Class shows amateurs how to take better photos with iPhones

Published 9:48 am Monday, August 31, 2015

Amateur photographers looking to brush up their skills have a variety of options in Vicksburg.

The Conservatory of the Fine Arts began offering classes in photography and photo editing last week. Saturday morning, David Rorick taught a three-hour workshop called Making Great Images with Your iPhone.

“I wanted to know how to make the many, many photographs that I have on my iPhone useful. I knew how to text them and email them, but that’s about it. I didn’t know anything else,” participant Dr. Charles Marascalco said.

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First, the four students learned photographic principles like texture, color and space. Then, they were given tips on how to use angles, depth, lighting and lines to their advantage in picture taking.

Once the photography skills were covered, the class focused on the use of the iPhone camera specifically. Participants were told the correct way to hold their phone while taking pictures, how to get the image in focus and how to adjust the exposure.

Rorick let the class wander around the conservatory to put their newly-learned photography knowledge into practice. Then, they used those photographs to learn how to edit pictures on their phone.

“I learned how to adjust your pictures and edit them, which I did not know before,” Marascalco said.

From different filters, to cropping, to adjusting the contrast, the class explored the iPhone’s multiple editing options.

“I learned how to use the menus for the photos, lightening and darkening pictures, changing the colors, rotation, cropping, the pano feature,” participant Carol George said.

For some, the pano option on the camera — taking a long, panoramic photograph —  was the best thing they learned they could do.

“It was very informative to me, even a couple things he showed was worth coming for,” Marascalco said. “I love that panoramic view. I’ve always wanted to know how to do that.”

George said she now knows how to shoot photos better and thinks this is a great class for the conservatory to add to its repertoire.

“I feel I’ve achieved success, just need to use the various features so I don’t forget them,” George said.

Saturday’s class was the first time Rorick has offered the $45 iPhone photography class, and said he is planning on teaching the same workshop, with minor tweaks based on feedback, again in about six weeks. The small class size did not discourage him. Instead, it allowed him to give more specialized attention.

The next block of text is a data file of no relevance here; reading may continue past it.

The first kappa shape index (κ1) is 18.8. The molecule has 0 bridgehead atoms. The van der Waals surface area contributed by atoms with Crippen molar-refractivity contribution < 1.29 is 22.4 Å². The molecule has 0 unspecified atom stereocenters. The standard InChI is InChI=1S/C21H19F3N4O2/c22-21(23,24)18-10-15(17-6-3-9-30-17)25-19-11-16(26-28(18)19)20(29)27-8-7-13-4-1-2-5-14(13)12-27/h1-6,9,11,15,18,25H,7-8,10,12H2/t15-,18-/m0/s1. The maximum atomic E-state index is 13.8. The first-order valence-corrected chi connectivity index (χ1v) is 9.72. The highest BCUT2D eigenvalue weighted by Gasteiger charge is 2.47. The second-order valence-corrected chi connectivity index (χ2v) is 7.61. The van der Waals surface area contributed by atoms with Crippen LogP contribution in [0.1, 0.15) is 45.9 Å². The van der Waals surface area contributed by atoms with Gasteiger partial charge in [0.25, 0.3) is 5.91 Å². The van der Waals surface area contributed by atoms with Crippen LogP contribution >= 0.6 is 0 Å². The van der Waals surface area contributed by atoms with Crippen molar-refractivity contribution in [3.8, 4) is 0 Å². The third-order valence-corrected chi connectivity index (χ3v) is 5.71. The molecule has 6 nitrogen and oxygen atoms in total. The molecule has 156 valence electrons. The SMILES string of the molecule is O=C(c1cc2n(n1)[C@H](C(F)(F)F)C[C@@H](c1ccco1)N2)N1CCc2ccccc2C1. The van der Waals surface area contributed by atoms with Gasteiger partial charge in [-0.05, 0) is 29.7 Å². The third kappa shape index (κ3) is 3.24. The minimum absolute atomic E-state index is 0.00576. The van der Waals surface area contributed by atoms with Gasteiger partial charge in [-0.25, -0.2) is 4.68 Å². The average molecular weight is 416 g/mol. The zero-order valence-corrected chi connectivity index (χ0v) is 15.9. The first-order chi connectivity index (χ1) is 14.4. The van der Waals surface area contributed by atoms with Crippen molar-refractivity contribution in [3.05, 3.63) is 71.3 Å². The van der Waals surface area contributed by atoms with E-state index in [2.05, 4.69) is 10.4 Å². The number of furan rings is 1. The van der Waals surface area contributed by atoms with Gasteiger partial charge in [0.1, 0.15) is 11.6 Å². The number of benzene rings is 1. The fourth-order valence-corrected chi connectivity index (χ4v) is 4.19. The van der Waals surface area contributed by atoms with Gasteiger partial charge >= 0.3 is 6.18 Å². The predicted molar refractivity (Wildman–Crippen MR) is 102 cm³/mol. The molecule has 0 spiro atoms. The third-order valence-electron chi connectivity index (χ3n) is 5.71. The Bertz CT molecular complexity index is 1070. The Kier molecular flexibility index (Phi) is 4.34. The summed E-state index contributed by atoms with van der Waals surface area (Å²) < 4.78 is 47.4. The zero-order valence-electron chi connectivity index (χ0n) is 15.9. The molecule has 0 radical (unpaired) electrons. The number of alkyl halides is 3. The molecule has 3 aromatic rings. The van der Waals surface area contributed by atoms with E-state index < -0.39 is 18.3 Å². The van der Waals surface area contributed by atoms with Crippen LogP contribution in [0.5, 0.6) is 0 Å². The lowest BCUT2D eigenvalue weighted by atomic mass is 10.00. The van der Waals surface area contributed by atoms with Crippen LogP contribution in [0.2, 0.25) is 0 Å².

“I really kind of expected, when I announced this, that I’d be overwhelmed. I think it will catch on because it’s one session, three hours, $45. It’s reasonable and everybody has an iPhone,” Rorick said.

The idea of an iPhone photography class came from Rorick’s wife. After she suggested it, Rorick decided to do research on iPhone photography and created a Power Point for the class, which he later emailed to each participant.

Rorick started two other classes last week. On Monday nights, he teaches Making Great Pictures with Your Digital Camera, a $175 six session class open to 10 participants at 6:30 p.m., and on Tuesday nights Learn to Photoshop is offered to 10 students as a four session $125 class also at 6:30 p.m.

“I can’t say enough things about David. I’ve taken all of his courses so far,” Marascalco said

Even though the first week of classes is over, Rorick said it is not too late to sign up and he has a couple spaces still available. Surprisingly, he said more people have signed up for the long term classes than Saturday’s one-day workshop.

“It’s a much bigger commitment,” Rorick said. “I’m surprised that people are willing to commit to such a long course, and you have to have specialized equipment.”

For more information on equipment needed for each class or to access the registration form, visit or email

“I’ve gone to millions of classes, and I tell him I just wished more people would come,” Marascalco said.